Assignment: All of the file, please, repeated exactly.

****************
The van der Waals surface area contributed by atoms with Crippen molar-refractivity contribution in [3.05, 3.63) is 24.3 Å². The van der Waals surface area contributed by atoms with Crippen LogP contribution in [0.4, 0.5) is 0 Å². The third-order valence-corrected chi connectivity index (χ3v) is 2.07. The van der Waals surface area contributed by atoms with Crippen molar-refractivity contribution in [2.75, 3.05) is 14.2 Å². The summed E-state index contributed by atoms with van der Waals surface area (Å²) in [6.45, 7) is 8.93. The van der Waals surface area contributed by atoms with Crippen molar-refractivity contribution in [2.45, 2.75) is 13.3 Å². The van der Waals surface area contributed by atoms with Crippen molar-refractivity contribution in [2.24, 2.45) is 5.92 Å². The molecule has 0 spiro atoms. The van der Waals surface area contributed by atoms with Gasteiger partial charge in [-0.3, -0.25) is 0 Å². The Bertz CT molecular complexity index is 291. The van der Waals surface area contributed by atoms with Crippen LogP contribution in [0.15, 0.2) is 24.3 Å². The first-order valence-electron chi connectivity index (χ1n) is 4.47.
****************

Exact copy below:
The van der Waals surface area contributed by atoms with Crippen molar-refractivity contribution in [3.05, 3.63) is 24.3 Å². The van der Waals surface area contributed by atoms with Crippen LogP contribution in [0.4, 0.5) is 0 Å². The third-order valence-corrected chi connectivity index (χ3v) is 2.07. The van der Waals surface area contributed by atoms with Crippen molar-refractivity contribution in [2.75, 3.05) is 14.2 Å². The summed E-state index contributed by atoms with van der Waals surface area (Å²) in [6.45, 7) is 8.93. The van der Waals surface area contributed by atoms with Crippen molar-refractivity contribution in [2.45, 2.75) is 13.3 Å². The van der Waals surface area contributed by atoms with Crippen molar-refractivity contribution in [2.24, 2.45) is 5.92 Å². The molecule has 0 spiro atoms. The van der Waals surface area contributed by atoms with Gasteiger partial charge in [-0.3, -0.25) is 0 Å². The Bertz CT molecular complexity index is 291. The van der Waals surface area contributed by atoms with Crippen LogP contribution in [0.15, 0.2) is 24.3 Å². The first-order valence-electron chi connectivity index (χ1n) is 4.47.